Step 3: Pour your olive oil into your chosen glass or PET plastic mixing bowl that you use to whisk up your soap batter, then pop it into the microwave to heat it up. You want it to be within 90-140F.
Step 4: Now we need to balance the temperature of the oil and the lye solution. Using a laser thermometer, check the temperature of your lye solution. If it falls between 90-140F, you’re good to pour. If it’s too hot, wait a little while and then pour. If, during the time you’ve waited for your lye to cool, your oil has cooled too much just pop it back into the microwave to get it back up to between 90-140F.
Once you’re happy that both your lye and your oil are between this temperature range, pour your lye into the oil. Make sure to do it this way around, as you want to avoid splashing and losing any of the oil to the rim of the bowl.
Step 4: Using a stick blender, blend the soap batter until you reach a light trace. You will notice immediately that the color of the oil has changed to a creamy, yellowish hue. This is called emulsion and is the precursor to trace.
If you’ve made any other type of soap before, you may notice that this soap takes a lot longer to trace than others. This is fine and totally normal, just keep blending until you can pick up some of the mixture with a spoon, ladle it back onto the surface of the batter and it doesn’t immediately emerse. It should just sit on top. If you want a better description of trace, take a look at step 5 of our basic soap recipe.
Step 5: Now that we’re at trace, it’s time to add our essential oil. Go ahead and pour the whole 35.5g into the batter and give it another blend. Be sure to work quickly, as all soaps have a tendency to seize when adding essential oils after trace.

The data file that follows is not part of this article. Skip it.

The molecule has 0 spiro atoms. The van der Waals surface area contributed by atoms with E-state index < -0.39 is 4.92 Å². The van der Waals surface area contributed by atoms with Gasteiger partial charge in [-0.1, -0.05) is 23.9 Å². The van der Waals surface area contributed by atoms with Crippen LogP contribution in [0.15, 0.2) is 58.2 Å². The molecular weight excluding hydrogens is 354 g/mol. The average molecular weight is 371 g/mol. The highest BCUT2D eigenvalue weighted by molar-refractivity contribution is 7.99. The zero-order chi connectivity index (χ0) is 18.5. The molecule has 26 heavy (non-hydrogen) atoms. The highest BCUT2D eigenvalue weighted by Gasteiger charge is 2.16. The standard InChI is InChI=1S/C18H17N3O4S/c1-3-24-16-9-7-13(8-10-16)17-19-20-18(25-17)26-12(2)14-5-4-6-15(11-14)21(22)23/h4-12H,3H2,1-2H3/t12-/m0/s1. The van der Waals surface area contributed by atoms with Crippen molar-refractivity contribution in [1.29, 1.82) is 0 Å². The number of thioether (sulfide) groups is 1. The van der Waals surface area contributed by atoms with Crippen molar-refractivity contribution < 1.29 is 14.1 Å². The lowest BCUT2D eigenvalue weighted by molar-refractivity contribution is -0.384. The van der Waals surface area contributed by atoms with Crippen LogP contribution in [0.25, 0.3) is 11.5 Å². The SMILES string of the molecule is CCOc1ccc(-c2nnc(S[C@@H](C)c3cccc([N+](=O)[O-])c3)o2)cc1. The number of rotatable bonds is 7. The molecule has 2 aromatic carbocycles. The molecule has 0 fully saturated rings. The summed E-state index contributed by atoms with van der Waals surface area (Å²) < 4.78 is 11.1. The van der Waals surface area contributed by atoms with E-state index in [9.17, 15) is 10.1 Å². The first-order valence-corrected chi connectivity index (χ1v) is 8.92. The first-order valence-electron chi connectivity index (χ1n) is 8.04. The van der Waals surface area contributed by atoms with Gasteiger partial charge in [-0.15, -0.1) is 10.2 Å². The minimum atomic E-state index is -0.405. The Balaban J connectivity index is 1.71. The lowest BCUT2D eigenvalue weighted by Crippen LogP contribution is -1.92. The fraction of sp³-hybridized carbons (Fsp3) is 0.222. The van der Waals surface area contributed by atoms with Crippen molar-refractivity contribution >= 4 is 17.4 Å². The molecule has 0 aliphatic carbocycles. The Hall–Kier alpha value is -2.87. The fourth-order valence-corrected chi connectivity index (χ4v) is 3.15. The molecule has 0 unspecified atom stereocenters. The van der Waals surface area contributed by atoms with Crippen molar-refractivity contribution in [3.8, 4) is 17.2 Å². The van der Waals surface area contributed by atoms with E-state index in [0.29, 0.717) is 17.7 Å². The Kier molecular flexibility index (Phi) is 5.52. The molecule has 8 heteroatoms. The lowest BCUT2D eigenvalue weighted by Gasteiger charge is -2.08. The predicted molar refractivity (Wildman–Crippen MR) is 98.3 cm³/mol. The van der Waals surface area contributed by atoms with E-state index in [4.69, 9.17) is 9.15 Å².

Once you’re happy that the essential oil has fully dispursed, move on to step 6. If you’re making a baby-safe, essential oil-free version, ignore step 5 and skip immediately to step 6. Although you may wish to blend a little longer than normal so it’s a little thicker than a light trace.
Step 6: Working quickly but carefully so not to let the batter harden in the bowl, pour or spoon your batter into your soap mold. Once you’re happy you’ve got all of your mixtures in the mold, cover the top of the mold with a cut to size piece of cardboard and wrap with an old towel that you use only for this purpose (never use it to dry skin again, even if washed in a laundry machine).
Leave to harden in the mold for 24-48 hours. Then, you can remove from the mold and cut into bars. Depending on the thickness of the cut, you should be able to get between 6-10 bars.
Bastile Soap Recipe
Supplies for Bastile Soap
- 171g bottled or distilled water
- 114g sodium hydroxide crystals/caustic soda
Oils and Butters
- 35.5g Essential Oil
Notes on ingredients